My dance teacher, Diana Reyes, is cool, beautiful, funny, charming and responsible for introducing me to basically every major Cardi B and Drake song (thank you!).

A post shared by DIANA R€¥€$ (@flyladydi)

Every class, in between shouting, “5, 6, 7, 8!” she would drop gems I thought about all week. Just a few words at a time, like an oracle.

“Don’t judge yourself. Be free. Do it in your own style.”

It’s no wonder dance figured so largely during the first lockdown last year. When life is complicated, the body keeps the score (“The Body Keeps the Score” is the name of an influential text on PTSD by Bessel van der Kolk.

Now that we’re back in isolation mode again, whether you’re already a dancer or not, let me be the tipsy lady at the wedding reception pulling you out onto the dance floor. 

Diana and I connected over Zoom this week as I’m now lucky enough to count her as a friend.

I asked her if she has a philosophy on how movement can help you work out your feelings.

That aspect of having to be present, having to pay attention, having to get rid of everything else that is plaguing you mentally, is so helpful,” she said. “It’s instrumental to healing because we're just like, in our homes, in our heads, we're on the screen, and all of that is unhealthy to do 24/ 7.


I experienced a ton of learning in Diana’s class, but it’s not the moves I’m taking away. It was everything around the dancing — the reminders to be free, try it again, just move, enjoy it while it lasts. On my little patch of studio floor between other dancers, I learned to get unstuck. And I’m so grateful for that.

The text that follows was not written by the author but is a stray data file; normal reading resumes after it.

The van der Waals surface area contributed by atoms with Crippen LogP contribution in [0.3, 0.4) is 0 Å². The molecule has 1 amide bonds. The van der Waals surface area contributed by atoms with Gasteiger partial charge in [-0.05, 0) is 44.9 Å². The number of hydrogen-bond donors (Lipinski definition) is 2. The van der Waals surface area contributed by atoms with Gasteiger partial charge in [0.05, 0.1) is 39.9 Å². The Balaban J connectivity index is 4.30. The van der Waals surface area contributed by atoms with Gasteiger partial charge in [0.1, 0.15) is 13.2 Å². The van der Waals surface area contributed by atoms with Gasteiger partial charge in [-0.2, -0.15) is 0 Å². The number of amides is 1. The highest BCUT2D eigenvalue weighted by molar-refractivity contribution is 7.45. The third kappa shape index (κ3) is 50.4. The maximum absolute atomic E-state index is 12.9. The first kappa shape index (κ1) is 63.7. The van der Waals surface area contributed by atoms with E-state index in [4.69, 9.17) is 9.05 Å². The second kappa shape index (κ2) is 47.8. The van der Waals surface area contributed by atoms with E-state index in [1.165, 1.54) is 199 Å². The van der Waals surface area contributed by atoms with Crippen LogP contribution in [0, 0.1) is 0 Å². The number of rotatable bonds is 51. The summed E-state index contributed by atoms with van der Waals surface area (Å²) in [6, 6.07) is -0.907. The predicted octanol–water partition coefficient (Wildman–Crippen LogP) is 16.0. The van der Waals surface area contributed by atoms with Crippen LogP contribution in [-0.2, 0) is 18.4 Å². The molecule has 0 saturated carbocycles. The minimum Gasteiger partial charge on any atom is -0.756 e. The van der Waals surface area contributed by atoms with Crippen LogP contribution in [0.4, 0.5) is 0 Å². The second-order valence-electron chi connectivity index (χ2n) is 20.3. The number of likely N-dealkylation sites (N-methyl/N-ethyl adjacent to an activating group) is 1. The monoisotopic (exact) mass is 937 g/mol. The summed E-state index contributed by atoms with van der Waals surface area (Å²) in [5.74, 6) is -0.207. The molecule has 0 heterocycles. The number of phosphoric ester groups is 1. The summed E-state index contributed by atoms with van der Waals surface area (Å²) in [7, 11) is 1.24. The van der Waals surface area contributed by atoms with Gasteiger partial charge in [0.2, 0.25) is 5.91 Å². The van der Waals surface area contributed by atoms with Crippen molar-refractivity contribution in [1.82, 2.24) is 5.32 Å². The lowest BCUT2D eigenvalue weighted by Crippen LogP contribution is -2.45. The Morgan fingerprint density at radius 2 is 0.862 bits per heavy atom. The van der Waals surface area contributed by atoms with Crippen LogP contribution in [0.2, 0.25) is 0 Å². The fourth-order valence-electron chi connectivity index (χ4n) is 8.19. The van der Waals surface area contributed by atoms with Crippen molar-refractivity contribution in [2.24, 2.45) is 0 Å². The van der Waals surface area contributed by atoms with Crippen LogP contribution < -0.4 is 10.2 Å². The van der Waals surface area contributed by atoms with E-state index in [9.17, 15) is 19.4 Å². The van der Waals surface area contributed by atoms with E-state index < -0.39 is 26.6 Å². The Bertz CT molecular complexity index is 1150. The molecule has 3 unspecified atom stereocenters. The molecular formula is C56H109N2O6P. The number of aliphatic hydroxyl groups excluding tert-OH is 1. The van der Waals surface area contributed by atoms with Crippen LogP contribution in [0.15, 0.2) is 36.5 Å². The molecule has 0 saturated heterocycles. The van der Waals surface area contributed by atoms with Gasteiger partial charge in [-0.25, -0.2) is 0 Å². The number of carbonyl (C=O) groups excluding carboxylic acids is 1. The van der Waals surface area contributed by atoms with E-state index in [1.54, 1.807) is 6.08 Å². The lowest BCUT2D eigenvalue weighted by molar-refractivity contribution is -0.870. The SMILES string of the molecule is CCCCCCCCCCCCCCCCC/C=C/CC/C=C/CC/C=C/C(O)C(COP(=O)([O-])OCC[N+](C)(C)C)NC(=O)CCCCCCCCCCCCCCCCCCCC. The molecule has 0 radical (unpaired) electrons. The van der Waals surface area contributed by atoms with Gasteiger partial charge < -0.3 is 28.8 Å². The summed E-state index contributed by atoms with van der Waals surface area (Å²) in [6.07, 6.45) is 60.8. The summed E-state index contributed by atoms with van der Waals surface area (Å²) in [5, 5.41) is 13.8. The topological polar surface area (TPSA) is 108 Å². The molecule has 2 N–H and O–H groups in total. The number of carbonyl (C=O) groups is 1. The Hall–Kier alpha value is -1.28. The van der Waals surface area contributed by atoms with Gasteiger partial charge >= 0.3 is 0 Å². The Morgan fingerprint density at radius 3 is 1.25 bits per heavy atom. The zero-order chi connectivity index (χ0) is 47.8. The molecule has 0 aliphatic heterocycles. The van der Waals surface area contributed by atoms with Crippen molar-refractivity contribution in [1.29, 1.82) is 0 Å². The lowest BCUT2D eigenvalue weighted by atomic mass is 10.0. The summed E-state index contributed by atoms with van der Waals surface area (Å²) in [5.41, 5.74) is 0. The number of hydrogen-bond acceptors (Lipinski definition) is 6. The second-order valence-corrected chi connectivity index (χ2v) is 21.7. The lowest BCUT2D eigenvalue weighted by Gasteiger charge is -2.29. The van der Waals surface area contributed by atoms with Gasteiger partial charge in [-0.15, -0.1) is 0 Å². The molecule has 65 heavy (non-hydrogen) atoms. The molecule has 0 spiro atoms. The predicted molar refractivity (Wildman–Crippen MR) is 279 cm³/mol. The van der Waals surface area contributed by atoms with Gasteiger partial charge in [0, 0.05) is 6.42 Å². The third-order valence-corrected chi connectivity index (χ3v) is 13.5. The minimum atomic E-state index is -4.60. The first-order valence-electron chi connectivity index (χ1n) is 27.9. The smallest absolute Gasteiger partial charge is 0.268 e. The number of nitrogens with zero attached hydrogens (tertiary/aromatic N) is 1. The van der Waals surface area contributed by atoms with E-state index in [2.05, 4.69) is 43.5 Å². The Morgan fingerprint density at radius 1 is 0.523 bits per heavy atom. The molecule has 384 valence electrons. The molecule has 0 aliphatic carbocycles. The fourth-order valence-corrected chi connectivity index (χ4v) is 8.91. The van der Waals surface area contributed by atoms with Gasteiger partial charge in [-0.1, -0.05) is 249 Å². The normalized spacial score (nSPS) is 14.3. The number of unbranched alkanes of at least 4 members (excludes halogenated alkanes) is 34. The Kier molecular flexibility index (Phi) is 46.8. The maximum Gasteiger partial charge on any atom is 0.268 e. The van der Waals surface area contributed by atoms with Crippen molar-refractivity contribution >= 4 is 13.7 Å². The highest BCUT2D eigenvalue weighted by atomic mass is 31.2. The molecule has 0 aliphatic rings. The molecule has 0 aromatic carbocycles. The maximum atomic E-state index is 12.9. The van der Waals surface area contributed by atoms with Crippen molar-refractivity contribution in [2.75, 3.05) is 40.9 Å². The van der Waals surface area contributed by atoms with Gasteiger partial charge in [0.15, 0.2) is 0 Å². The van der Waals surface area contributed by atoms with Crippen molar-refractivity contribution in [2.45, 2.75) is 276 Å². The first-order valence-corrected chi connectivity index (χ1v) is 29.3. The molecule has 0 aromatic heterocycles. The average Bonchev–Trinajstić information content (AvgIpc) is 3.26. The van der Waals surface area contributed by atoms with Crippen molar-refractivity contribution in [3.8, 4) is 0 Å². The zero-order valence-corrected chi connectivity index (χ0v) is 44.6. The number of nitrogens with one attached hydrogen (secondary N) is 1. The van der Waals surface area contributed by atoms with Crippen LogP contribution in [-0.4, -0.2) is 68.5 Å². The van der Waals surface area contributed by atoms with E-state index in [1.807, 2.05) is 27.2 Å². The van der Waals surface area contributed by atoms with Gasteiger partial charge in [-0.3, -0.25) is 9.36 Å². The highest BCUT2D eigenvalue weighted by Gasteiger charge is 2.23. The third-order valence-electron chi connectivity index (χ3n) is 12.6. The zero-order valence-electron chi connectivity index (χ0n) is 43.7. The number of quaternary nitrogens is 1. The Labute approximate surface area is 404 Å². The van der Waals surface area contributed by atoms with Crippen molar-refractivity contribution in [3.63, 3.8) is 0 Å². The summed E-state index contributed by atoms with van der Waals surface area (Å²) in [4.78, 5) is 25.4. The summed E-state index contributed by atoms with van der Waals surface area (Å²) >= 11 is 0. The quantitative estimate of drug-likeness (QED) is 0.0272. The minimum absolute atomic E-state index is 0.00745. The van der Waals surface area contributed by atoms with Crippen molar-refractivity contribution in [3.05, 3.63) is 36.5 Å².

Mental health is health and movement can help in so many ways.

This pandemic is hard, even if you are physically isolated (in fact, especially when you’re physically isolated). Don’t blame your body for panicking, instead, use it to bring yourself a few sweaty moments of peace and joy.

And to all the generous folks who responded last week to my newsletter on working and schooling at home, I hear you! Thanks, especially, to the teachers and the parents who opened up. 

As for taking my own dance advice, most days my 6-year-old and I will grab each other, one hand on the waist, the other side hand-in-hand, and crank a Disney tune to dance like we’re parents at a wedding. 

If you’re dancing it out, too, let me know by hitting the heart below.

Stay safe and thank you for reading,


💃💃💃 This newsletter is edited by Ishani Nath 💃💃💃


On paid sick leave:

“Appeals to personal responsibility are empty and hollow and ineffective when low-income workers have to choose between following health guidelines and paying their rent or putting food on their tables.” — Gil McGowan, president of the Alberta Federation of Labour, as quoted in the story below.

She was a ‘health-care hero’ for 45 years before COVID. Now they’re fundraising for her funeral, Toronto Star

As Canada battles rising COVID-19 cases, lack of sick leave fuels transmission, Reuters

On dance and joy:

Artist, teacher, DJ, dancer Diana Reyes, Fly Lady Di on Instagram

How Toronto’s Donté Colley became a star by creating the most heartwarming content on the internet, The Toronto Star

BTS Performs "Dynamite" | 2020 MTV VMAs. I’m BTS Army now. I love the light, frothy feeling of this choreography

Royal Family | FRONTROW | World of Dance Los Angeles 2015 The video that made me fall in forever-love with choreographer Parris Goebel

Choosing music over meds, one man's quest to retrain his brain to overcome dystonia, The Globe and Mail. Reading about the benefits between dance and the brain, I stumbled on an interview I did years ago with Federico Bitti, a lovely person I continue to be inspired by.

On mental health, trauma and Covid:

Canadians reporting more anxiety and depression than ever before, poll finds, CTV News

Do Some Trauma Survivors Cope by Overworking? The Atlantic

Trauma resources from CAMH, Centre for Addiction and Mental Health

“Do what you love. Almost any form of exercise or movement can increase your fitness level while decreasing your stress. The most important thing is to pick an activity that you enjoy.” — Exercise and stress: Get moving to manage stress, Mayo Clinic

GIF credit: Sylvan Esso